The punch line on the 12th National Dialogue and the need to preserve our archives

Last week Rwandans had yet another one of the most coveted national forums, Umushyikirano (National Dialogue).

Last week Rwandans had yet another one of the most coveted national forums, Umushyikirano (National Dialogue). 

A lot was tabled and many achievements were unearthed from different angles; foundation for National Prosperity and safeguarding these achievements for a better future.

One of the issues that came up was the concern about keeping archives not just the ones derived from the Gacaca proceedings but also those from the Arusha based UN tribunal, ICTR whose mandate ends with the end of next year.

As we all know, archives are the documentary by-product of human activity retained for their long-term value. They are indeed witnesses to the past and they provide evidence explanation and justification both for past actions and current decisions.

Archives are indeed unique, contemporaneous records and so once lost cannot be replaced. It is only through proper identification, care and wide access that the vital role that archives has can be fully realised to the best of humanity.

A meeting held in Arusha in August 2008, organised by the East African Law Society, brought out arguments that suggested that the archives should remain housed in the ICTR Headquarters in Arusha after the tribunal winds up.

The truth of the matter is that the archives must be taken where they belong—Rwanda. The materials, case files, video cassettes, transcripts, confidential records—name it, are invaluable assets for a country that must keep the memory of what transpired at its greatest hour of need.

While the international community has attempted to play its part in contributing to the trials of the infamous perpetrators of the 1994 Genocide against the Tutsi, the truth of the matter is that it is the Rwandan people in whose interest it is to take full custody of the archives.

In the first instance, the International Criminal Tribunal for Rwanda should have been established in Rwanda for different reasons, including the principle of territoriality under international law under which a sovereign state can prosecute criminal offences that are committed within its borders.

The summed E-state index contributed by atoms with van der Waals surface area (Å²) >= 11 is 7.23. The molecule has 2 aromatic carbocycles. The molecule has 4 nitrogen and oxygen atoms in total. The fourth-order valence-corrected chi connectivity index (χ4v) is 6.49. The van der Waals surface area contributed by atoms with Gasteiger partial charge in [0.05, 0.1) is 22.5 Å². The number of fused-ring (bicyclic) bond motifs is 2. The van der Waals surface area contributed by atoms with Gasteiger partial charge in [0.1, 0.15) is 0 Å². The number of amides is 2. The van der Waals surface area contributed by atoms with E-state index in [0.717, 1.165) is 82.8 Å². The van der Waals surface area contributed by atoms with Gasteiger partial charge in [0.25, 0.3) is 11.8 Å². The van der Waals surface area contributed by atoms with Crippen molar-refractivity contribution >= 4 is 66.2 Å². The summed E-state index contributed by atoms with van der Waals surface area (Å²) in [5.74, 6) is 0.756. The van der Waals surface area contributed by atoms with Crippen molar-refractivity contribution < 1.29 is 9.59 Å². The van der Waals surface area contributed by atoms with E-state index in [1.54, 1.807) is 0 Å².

One of the reasons advanced in 1994 by powerful forces within the international system was that it would be better to establish the Court out of Rwanda to avoid a situation of a victor’s justice. And so the Court was conveniently located to Arusha in Tanzania and the rest as they say is history.

Let us put it rather bluntly. History belongs to its owners. The Rwandan history is about Rwanda and less about the international community’s misdeeds.

As we celebrate Christmas, we cannot forget at any one time that Jews disowned Jesus as their Messiah, it does not discount the fact that pilgrims go to Israel every often to visit the historical birthplace of Jesus-- Bethlehem.

In the same vein, people would like to see Genocide sites, victims’ records and a lot of other artifacts associated with the gruesome events of 1994 that happened inside Rwanda.

It is neither a favour nor a gift for the archives to be transferred to Rwanda. It is a right for the Rwandan people to have their own history. 

It is not uncommon to hear people commenting that archives are a waste of time, money and resources.

Some go to the extent of saying that since we live in the present and plan for the future why dwell in the past?

Rwanda’s remarkable transformation over the last two decades should be testimony that the Rwandan people can take charge of their destiny as it has been demonstrated time and again.

There should never be a disconnect of a people’s history of what happened and where it is purported to have taken place. If you want to see the pharaohs in their mummified forms, you have to visit their museums in Cairo.

The moral of the story is that the past is there and will always belong to where it belongs and nobody can change this state of affairs.

And as one of twentieth century’s greatest poets, T.S Eliot said, “Time present and time past are both perhaps present in time future. And time future contained in time past”.

Happy New Year.

The writer is a consultant and visiting lecturer at the RDF Senior Command and Staff College, Nyakinama.



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